“Do you think it’s possible that you can believe in me for a bit? How do you believe in someone who left when you were eight years old? And how was I supposed to manage the enormous chasm that existed between how he said he felt about me and what his actions said he felt about me?”
Liv thought her biggest problem was trying to find a way to tell her boyfriend that she wants to attend art school rather than follow him to Stanford. But when a vague postcard arrives from the father who walked out on her nearly ten years ago leaving her with an odd assortment of items and a comprehensive knowledge of the lost city of Atlantis, asking her to visit him in Greece things get more complicated.
Pressured by her mother to make the trip, Liv sets off for Greece, sure she is being sent on a wild goose chase to help her eccentric father on his life long quest to prove Atlantis exists. But she quickly learns that is only part of the truth…but no one will actually tell her the rest of it. She spends her two-week sojourn trying to reconcile the father she remembers with the man before her as well as trying to reconcile the person the world thinks she should be with the person she really is.
“I like to pretend I didn’t get my art from my dad, but of course I did. I don’t even remember deciding to be an artist. My dad was always drawing or painting, so I was too. I tried to quit art once, take up the flute or dance, something that didn’t remind me so much of him, but I couldn’t. I don’t have any way to see the world other than the one he left me.”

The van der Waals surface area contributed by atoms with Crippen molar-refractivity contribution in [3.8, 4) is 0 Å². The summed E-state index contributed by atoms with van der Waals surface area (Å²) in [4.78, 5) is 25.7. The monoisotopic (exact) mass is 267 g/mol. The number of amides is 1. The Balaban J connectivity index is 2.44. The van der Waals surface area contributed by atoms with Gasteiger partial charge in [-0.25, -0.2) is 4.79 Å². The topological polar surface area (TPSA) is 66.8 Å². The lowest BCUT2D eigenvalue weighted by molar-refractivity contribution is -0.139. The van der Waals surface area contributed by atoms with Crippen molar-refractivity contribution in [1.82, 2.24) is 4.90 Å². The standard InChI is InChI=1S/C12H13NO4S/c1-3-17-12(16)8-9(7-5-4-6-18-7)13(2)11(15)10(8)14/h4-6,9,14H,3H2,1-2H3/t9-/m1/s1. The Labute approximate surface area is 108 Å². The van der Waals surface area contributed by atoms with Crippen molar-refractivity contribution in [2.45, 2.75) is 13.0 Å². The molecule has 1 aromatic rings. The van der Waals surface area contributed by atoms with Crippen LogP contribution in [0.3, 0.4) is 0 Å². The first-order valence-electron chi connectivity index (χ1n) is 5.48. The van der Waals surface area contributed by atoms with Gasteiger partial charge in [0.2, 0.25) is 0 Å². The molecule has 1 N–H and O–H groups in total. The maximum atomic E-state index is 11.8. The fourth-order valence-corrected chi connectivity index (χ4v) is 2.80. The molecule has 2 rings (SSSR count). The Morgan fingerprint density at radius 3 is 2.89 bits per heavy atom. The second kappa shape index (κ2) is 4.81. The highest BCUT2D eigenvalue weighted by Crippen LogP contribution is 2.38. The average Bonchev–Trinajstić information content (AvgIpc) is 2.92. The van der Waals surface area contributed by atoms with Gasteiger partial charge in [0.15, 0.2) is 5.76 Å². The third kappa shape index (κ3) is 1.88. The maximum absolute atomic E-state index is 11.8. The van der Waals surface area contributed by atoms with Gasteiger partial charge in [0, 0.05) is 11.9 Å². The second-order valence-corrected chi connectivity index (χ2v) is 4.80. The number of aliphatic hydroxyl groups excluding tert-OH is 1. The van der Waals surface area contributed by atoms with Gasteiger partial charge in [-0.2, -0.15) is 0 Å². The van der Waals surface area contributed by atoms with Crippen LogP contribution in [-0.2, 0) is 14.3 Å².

I have loved the “Love &…” books since I read Love & Gelato a couple years ago. Each one is an honest tale of a young woman coming of age on an ill begotten summer trip to a foreign country. But at the same time, their stories are completely relatable, and the books are filled with these great quotes and articulations of feelings I haven’t always been able to put into words myself. Love and Olives was no exception. (Even if I stand by my assertion that Love and Luck is my favorite of the trio).
I always find myself vacillating between rooting for the main character and begging them to get out of their own way. The literary irony allows the reader to know that everything is not exactly as simple as the main character believes, so you spend a lot of the book wondering what the catalyst will be for their “ah-ha” moment. And I have yet to be disappointed.
The whole book I felt like I was holding my breath waiting for the “why”. Why had her father left? Why was he inviting her back into his life now? It hung there through the whole story and as soon as the reveal came, there was a triumphant “I knew it!”
“It was easy to watch him through the camera lens. I didn’t have to worry so much about what had or hadn’t worked between us. I could see him as anyone else would: someone who was interested in Atlantis, not someone who had left me for Atlantis. It was a monumental difference.”
***This book fulfills my “Travel” CBR Bingo square. For obvious reasons. 🙂